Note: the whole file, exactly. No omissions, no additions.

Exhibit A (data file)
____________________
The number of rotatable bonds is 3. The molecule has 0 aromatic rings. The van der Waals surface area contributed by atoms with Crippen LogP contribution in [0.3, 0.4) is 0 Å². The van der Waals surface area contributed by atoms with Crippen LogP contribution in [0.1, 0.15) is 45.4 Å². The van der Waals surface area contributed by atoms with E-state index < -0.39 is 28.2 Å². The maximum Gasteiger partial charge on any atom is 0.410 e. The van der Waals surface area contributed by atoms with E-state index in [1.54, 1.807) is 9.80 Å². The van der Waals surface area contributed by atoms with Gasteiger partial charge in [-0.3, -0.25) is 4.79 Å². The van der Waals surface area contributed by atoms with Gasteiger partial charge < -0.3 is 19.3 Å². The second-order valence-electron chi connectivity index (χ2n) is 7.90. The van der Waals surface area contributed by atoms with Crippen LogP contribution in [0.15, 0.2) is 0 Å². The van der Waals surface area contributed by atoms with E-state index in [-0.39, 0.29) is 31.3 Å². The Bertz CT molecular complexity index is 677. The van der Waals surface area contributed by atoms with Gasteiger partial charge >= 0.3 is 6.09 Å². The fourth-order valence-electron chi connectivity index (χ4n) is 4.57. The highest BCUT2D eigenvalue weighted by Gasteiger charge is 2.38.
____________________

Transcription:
The number of rotatable bonds is 3. The molecule has 0 aromatic rings. The van der Waals surface area contributed by atoms with Crippen LogP contribution in [0.3, 0.4) is 0 Å². The van der Waals surface area contributed by atoms with Crippen LogP contribution in [0.1, 0.15) is 45.4 Å². The van der Waals surface area contributed by atoms with E-state index < -0.39 is 28.2 Å². The maximum Gasteiger partial charge on any atom is 0.410 e. The van der Waals surface area contributed by atoms with E-state index in [1.54, 1.807) is 9.80 Å². The van der Waals surface area contributed by atoms with Gasteiger partial charge in [-0.3, -0.25) is 4.79 Å². The van der Waals surface area contributed by atoms with Gasteiger partial charge < -0.3 is 19.3 Å². The second-order valence-electron chi connectivity index (χ2n) is 7.90. The van der Waals surface area contributed by atoms with Crippen LogP contribution in [0.15, 0.2) is 0 Å². The van der Waals surface area contributed by atoms with E-state index in [-0.39, 0.29) is 31.3 Å². The Bertz CT molecular complexity index is 677. The van der Waals surface area contributed by atoms with Gasteiger partial charge >= 0.3 is 6.09 Å². The fourth-order valence-electron chi connectivity index (χ4n) is 4.57. The highest BCUT2D eigenvalue weighted by Gasteiger charge is 2.38.